• A detailed description of the reporting project you seek to pursue during your Fellowship, including a plan for audience engagement activities. Please do not propose general themes, but a concrete project that shows pre-reporting on the subject. A compelling, well-researched project proposal with a reporting plan will help you stand out. (500 words)
  • Your plan for audience engagement should include the distribution channels for the reporting and a brief strategy for identifying and reaching audiences (both online and offline) that need to engage with your project. Your engagement strategies can include community events and exhibits; partnerships with artists; alliances with schools and universities; and more. Be bold! Also, see examples in the FAQs section. (up to 500 words)
  • We also will ask for a budget that lays out the anticipated costs of the project. Categories may include records requests, software, data analysis, multimedia production, travel and lodging, salaries/stipends, and engagement activities. Up to a third of the $30,000 Fellowship funds may be allotted to salaries with the remainder earmarked for reporting project costs and ideas for audience engagement for the Fellowship project.
  • Three examples (links) of your best stories published in the past three years.
  • A letter of commitment or interest from a media organization(s) that would publish your story(ies). If you are a staff reporter, get a signed letter from your editor or newsroom manager confirming you have their support in applying for the Fellowship. This letter should explicitly state that your newsroom will allocate time for you to participate in Fellowship activities and the newsroom will support publishing and an engagement campaign for the stories you produce through this Fellowship. It can also include why your manager thinks you would be suited for this Fellowship.
  • Three professional references: These can be either contact information or letters of recommendation.
  • A copy of your resume or curriculum vitae.

We encourage you to submit your application early. We will schedule interviews with finalists on a rolling basis. We encourage proposals from journalists and newsrooms that represent an array of social, racial, ethnic, and underrepresented groups, and economic backgrounds.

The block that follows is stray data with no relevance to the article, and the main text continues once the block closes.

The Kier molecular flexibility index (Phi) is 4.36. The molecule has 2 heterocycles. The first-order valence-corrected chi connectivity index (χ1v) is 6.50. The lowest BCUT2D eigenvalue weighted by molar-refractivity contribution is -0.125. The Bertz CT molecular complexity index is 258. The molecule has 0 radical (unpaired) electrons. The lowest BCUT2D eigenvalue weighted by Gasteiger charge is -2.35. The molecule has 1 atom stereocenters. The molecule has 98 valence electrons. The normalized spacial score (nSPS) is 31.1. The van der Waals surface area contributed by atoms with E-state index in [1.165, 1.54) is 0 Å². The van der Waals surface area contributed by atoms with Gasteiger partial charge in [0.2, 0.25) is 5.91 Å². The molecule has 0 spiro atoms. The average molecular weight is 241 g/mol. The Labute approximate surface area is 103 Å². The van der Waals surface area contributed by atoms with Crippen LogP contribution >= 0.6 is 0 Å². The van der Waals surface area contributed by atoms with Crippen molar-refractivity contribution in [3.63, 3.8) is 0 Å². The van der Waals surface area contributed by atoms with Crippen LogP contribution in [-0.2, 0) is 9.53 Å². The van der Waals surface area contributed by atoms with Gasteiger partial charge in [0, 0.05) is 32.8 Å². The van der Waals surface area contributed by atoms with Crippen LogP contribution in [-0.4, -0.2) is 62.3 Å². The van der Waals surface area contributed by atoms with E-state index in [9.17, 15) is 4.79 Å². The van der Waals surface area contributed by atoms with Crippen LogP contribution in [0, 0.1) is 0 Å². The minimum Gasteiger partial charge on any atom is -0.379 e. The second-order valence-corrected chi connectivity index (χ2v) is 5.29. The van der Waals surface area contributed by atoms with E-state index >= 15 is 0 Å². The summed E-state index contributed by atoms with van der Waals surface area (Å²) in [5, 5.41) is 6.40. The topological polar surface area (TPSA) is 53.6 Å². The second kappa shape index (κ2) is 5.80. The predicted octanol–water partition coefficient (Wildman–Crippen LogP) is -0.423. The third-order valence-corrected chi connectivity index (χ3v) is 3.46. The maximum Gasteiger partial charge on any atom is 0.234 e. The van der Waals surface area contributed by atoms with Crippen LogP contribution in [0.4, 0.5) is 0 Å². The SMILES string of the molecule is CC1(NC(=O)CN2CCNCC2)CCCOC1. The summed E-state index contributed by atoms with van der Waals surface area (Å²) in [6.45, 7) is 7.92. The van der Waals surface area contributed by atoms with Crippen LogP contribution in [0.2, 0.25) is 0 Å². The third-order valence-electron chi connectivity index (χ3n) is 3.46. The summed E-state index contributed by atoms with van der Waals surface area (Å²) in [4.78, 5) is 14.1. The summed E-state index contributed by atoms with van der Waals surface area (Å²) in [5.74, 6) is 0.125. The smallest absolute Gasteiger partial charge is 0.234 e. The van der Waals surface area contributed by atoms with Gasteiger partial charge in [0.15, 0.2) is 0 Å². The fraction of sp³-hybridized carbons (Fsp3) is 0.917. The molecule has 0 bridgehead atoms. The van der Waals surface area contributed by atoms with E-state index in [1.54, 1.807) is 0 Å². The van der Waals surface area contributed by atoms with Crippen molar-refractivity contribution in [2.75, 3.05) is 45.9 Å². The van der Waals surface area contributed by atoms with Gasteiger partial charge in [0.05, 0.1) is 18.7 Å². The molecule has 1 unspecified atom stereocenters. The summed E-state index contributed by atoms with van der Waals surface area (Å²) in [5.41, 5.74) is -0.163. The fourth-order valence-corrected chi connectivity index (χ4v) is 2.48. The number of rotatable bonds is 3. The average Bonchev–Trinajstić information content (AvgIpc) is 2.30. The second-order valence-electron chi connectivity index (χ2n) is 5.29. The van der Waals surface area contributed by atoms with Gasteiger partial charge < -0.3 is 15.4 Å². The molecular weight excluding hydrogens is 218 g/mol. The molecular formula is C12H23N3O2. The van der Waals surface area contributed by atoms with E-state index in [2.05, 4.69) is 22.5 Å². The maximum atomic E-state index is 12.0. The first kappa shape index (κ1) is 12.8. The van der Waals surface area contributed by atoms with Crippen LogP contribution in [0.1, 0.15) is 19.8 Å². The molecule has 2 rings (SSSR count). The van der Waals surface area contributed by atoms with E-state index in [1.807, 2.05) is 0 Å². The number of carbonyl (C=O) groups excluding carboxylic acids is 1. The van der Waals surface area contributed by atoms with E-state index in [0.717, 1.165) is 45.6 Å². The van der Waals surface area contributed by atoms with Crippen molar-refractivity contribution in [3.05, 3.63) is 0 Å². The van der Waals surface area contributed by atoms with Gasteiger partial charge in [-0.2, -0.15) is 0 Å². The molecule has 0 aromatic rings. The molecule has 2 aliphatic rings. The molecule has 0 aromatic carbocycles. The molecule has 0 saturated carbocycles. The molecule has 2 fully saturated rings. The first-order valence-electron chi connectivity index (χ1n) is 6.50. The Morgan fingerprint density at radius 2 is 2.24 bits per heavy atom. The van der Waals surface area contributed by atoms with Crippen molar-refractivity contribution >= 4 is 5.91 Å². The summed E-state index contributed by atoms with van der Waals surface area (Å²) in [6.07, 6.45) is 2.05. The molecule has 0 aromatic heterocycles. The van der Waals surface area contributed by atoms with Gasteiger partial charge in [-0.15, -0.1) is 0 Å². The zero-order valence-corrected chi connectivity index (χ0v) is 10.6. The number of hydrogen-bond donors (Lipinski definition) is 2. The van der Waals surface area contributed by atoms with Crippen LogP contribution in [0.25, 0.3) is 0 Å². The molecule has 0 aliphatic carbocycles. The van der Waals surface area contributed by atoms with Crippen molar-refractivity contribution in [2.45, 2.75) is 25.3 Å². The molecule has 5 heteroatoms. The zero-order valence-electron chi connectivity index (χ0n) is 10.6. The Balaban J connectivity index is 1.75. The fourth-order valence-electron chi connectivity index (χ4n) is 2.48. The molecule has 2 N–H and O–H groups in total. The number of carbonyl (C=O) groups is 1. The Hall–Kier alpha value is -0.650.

Here are some of the things you can learn from watching this recording: 

  • Hear from Pulitzer Center editors on how the StoryReach U.S. Fellowships will differ from the other journalism fellowships and what we are looking for in our candidates.
  • Get tips on how to make your application stand out.
  • Hear examples of successful reporting and engagement projects.
  • Tips for planning your audience engagement strategy. 
  • See the Q&A with the audience.


Who is eligible to apply? 

  • Staff or freelance journalists working for U.S. local or regional outlets on a wide range of platforms, including digital, print, radio, video, and multimedia.
  • Team players with the experience and/or ability to work collaboratively across newsrooms.
  • Reporters with a deep interest in engaging diverse audiences with their stories.
  • Reporters can be based anywhere. However, they must be partnered with a local or regional U.S. news outlet. Fellowships are remote.
  • Reporters from any nationality are eligible to apply.

What are the benefits of becoming a StoryReach U.S. Fellow?

  • The opportunity to work on an urgent, underreported issue for a substantial period of time.
  • Access to mentors and specialized training opportunities.
  • A community of like-minded colleagues that will continue beyond your Fellowship.
  • Financial support to cover records requests, travel expenses, data analysis, and stipends.
  • The opportunity to find strong collaborators, ideas, and inspiration for your project or future projects.
  • The support to experiment with new ways to reach audiences in your region and deepen connections with the community your outlet serves.
  • The chance to further amplify your project through the Pulitzer Center’s outreach and education programs.
  • An opportunity to connect with the Pulitzer Center’s Data and Research team for advice on your reporting project.

How much financial support will Fellows receive?

Fellows are eligible to receive up to $30,000 divided into three payments. Please include a detailed budget explaining your reporting expenses and strong ideas for audience engagement for your Fellowship project.

When does the Fellowship start and how long does it last? 

The Fellowship is expected to start in early April 2024 and last through March 2025.